Croatian trash film

Trash film is shameless exaggeration, naiveté that is simultaneously
subversive and uncompromisingly bizarre; a field trip into madness with no
return to normalcy.

Thanks to the film U kandžama velegrada, the expression trash film
finally entered our film dictionary. Trash film used to be a synonym for poor
quality, cheap films that simplify genres, disrespect the standards of good
taste, and enjoy piling up scenes full of sex and violence. For several decades
now, trash film has been infiltrating the professional productions
of international cinematography. It is close to camp esthetics (“good because it
is extremely bad”), which Susan Sontag elaborated in her famous essay collection
“Protiv interpretacije”. Trash flourished in the opus of the touchingly
dilettantish Ed Wood, the virtuoso porno guerrilla Russ Meyer, in the wacky
alternative John Waters, as well as in expensive Hollywood films such as
and Izlazak za Raj. Trash film is shameless
exaggeration, naiveté that is simultaneously subversive and uncompromisingly
bizarre; it is a field trip into madness with no return to normalcy.

Bore Lee, the kung fu master from Sinj, and his directing threesome gained the
sympathy of the public by systematically following the tradition of trash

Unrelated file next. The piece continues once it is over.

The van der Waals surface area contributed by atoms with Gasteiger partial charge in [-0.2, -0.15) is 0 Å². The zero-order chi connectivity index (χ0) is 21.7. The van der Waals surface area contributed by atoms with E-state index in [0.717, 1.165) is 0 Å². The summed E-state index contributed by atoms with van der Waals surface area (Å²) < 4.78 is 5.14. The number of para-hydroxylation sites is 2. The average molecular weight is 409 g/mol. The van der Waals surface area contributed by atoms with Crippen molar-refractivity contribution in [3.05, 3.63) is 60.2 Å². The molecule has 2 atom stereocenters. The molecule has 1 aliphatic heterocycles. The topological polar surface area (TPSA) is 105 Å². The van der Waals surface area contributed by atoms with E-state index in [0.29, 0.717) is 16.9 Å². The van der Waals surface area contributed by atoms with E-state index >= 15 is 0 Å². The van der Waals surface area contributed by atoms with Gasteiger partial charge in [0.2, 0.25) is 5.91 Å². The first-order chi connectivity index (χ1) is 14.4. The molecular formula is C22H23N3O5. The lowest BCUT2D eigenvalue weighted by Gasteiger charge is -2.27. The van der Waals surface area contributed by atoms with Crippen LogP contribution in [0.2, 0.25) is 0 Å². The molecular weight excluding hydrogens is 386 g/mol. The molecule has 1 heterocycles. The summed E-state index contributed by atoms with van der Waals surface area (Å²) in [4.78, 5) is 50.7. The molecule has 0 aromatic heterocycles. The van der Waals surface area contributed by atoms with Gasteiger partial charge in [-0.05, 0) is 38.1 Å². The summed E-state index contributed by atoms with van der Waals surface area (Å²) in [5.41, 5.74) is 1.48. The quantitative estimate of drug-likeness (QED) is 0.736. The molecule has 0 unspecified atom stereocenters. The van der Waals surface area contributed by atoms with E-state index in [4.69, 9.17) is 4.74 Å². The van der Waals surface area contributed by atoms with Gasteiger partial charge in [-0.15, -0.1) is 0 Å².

film. Bore stutters his lines but no one is bothered by it, action scenes
are a joke, while fantasy and kitsch find their place where they seemingly do
not belong – in works of pseudo-documentary. Even though, because of its
self-irony, it is not the perfect representative of trash film, U kandžama
, achieved great popularity and ratings among the audience, (partly
thanks to the very good DVD issue). However, it is hardly the first Croatian
trash film

Croatian cinematography, throughout its history, has often been accused of being
stiff. However, it has the alibi of always flirting with trash, even in
the pioneer times. What else are the amateur small films by Oktavijan Miletić,
persiflage of German and American crime movies, if not early trash films?
In the burlesque Tajna dvorca I.B. by Milan Katic from 1952, based on the
screenplay by Fadil Hadžić, ballerina Silva Hercigonja embodies the Resolution
of the Inform bureau and encourages workers and peasants to rise against Tito’s
regime. In the end of the 1990s, this film was shown in the all night marathon
of trash films in the Belgrade Cinematheque, along with Djevojka u
crvenim čizmama
, Flaša koja ubija and Nevinost bez zaštite (by
Dragoljub Aleksić, not Dušan Makavejev). While Milan Katić’s film paid the price
by lying in a bunker, another film, Šeki snima, pazi se, from 1962, tried
to depict the spirit of the time. Cheap comedies were in fashion in that time
and Marijan Vajda managed to gather, in his third feature film, many elements
that appeal to audiences: soccer players, singers, and other entertainers. The
outcome of his ready-made procedure and complete lack of concern for story
development was that this film was voted the worst domestic film of all time.